DENVER – Colorado’s middle class has shrunk since 2000 as its lower- and upper classes grew—due in part to wages that haven’t kept pace and rising costs of living and education in the state, according to a new study released last week from the Bell Policy Center, the Colorado Trust and the University of Colorado Denver’s School of Public Affairs.
The study, “Colorado’s Middle Class Families: Characteristics and Cost Pressures,” was commissioned by the Bell Policy Center and authored by CU Denver’s Todd Ely, PhD and Geoffrey Propheter, PhD.
It uses the Pew Research Center’s income-based definition of the middle class of a family that makes between two-thirds and double the median family income to define Colorado’s “middle income.” The researchers, for the study, used the 2016 statewide median income of $59,000 to make the baseline “middle income” class families that earn between $38,900 and $118,000 a year.
But they also established levels for “middle income” for various types of families—from single adults without children to two-adult, three-child families.
The research shows that at all levels of the “middle income” level, Coloradans have to earn more to be part of that income class than they do, on average, in the rest of the United States.
As of 2016, just fewer than half (49.6 percent) of Coloradans were considered middle income families—down from 53 percent in 2000. The lower-income class grew over that time period, from 30.5 percent in 2000 to 32.1 percent in 2016. And the upper-income class grew from 16.5 percent of the population in 2000 to 18.3 percent of it in 2016, according to the study.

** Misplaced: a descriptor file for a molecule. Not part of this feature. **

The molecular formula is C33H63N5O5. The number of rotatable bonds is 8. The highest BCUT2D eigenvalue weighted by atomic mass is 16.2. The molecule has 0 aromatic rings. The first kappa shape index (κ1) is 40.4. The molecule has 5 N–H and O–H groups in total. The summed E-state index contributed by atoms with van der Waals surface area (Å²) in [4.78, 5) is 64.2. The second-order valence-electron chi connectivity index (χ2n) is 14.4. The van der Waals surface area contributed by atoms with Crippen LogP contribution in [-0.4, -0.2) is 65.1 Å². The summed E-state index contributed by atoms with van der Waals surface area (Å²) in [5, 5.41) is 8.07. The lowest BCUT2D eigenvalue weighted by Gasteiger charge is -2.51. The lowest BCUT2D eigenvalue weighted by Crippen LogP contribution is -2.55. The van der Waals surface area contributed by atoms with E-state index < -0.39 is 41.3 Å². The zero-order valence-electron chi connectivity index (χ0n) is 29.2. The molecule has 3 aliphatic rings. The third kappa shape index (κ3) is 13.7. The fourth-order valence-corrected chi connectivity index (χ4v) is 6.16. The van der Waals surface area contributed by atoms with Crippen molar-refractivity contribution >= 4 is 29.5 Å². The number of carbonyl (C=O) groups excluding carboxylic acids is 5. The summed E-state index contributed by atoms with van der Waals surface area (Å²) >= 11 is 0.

“It is noteworthy that while the decline in the percentage of families falling in the middle-income class was exacerbated by the Great Recession, the trend existed before the economic downturn,” the study says. “The middle class decline is offset by gains in the share of Colorado families identified as lower and upper income in 2016.”
The study shows that Colorado’s 6.4 percent decline in the middle class ranked 11th in the nation in terms of negative growth. Alaska saw the highest negative growth over that period, at -9.3 percent. But Washington, D.C. was the only “state” that saw positive middle income growth from 2000 to 2016; it saw growth of 4.9 percent. Wyoming was second in middle income growth, though its share was -0.7 percent.
That middle-income class is dominated by single adults and two-adult families without kids, which make up 58.5 percent of that population. They are also generally older, with 54 percent being at least 51 years old.
The study also shows that Colorado’s middle and upper income classes are predominantly white and that minorities are underwhelmingly represented in both of those classes. The study found that family representation for Hispanic and black families falls as the income class increases in Colorado.
“Differences in racial representation across income classes point to a middle-income attainment gap, and, further, the persistence of the gap over time reflects an increasing difficulty for minority families to enjoy the same middle class lifestyle as white families,” the authors wrote.
The researchers say they expect that trend to continue and say that the gaps extend to other facets of living aside from income.
“The persistence of a middle class attainment gap signals other social outcomes that vary systematically by race, such as education, have far-reaching implications for the economic trajectories of Colorado’s minority families.”
And the researchers say that education is one of the most important factors for Colorado’s trying to make middle income. Fifty-seven percent of the state’s middle-income families had at least one adult with a bachelor’s degree or higher—an increase from 2000, when that rate sat at just 41 percent. But they said that those increases in people with four-year degrees has risen comparatively in the lower- and upper-income classes as well.
But the researchers warned that getting a bachelor’s degree might not be good enough for people hoping to reach the middle-income class either.